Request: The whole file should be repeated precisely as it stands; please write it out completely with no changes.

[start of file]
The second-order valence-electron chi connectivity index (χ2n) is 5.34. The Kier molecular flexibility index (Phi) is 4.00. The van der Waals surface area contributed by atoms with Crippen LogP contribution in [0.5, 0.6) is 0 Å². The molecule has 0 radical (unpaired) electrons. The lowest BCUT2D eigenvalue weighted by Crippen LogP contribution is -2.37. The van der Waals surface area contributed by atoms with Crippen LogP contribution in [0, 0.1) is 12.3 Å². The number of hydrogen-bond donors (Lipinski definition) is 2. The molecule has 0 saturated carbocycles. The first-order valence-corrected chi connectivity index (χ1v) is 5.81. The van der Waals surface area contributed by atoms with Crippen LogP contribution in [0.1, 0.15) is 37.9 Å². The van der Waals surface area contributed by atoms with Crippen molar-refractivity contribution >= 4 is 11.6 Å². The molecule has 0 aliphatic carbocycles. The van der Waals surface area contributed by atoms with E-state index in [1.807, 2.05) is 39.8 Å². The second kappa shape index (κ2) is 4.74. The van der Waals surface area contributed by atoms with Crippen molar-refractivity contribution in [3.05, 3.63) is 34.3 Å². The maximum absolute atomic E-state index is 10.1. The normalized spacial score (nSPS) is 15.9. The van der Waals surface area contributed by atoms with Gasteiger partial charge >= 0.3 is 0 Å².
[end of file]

The second-order valence-electron chi connectivity index (χ2n) is 5.34. The Kier molecular flexibility index (Phi) is 4.00. The van der Waals surface area contributed by atoms with Crippen LogP contribution in [0.5, 0.6) is 0 Å². The molecule has 0 radical (unpaired) electrons. The lowest BCUT2D eigenvalue weighted by Crippen LogP contribution is -2.37. The van der Waals surface area contributed by atoms with Crippen LogP contribution in [0, 0.1) is 12.3 Å². The number of hydrogen-bond donors (Lipinski definition) is 2. The molecule has 0 saturated carbocycles. The first-order valence-corrected chi connectivity index (χ1v) is 5.81. The van der Waals surface area contributed by atoms with Crippen LogP contribution in [0.1, 0.15) is 37.9 Å². The van der Waals surface area contributed by atoms with Crippen molar-refractivity contribution >= 4 is 11.6 Å². The molecule has 0 aliphatic carbocycles. The van der Waals surface area contributed by atoms with E-state index in [1.807, 2.05) is 39.8 Å². The second kappa shape index (κ2) is 4.74. The van der Waals surface area contributed by atoms with Crippen molar-refractivity contribution in [3.05, 3.63) is 34.3 Å². The maximum absolute atomic E-state index is 10.1. The normalized spacial score (nSPS) is 15.9. The van der Waals surface area contributed by atoms with Gasteiger partial charge >= 0.3 is 0 Å².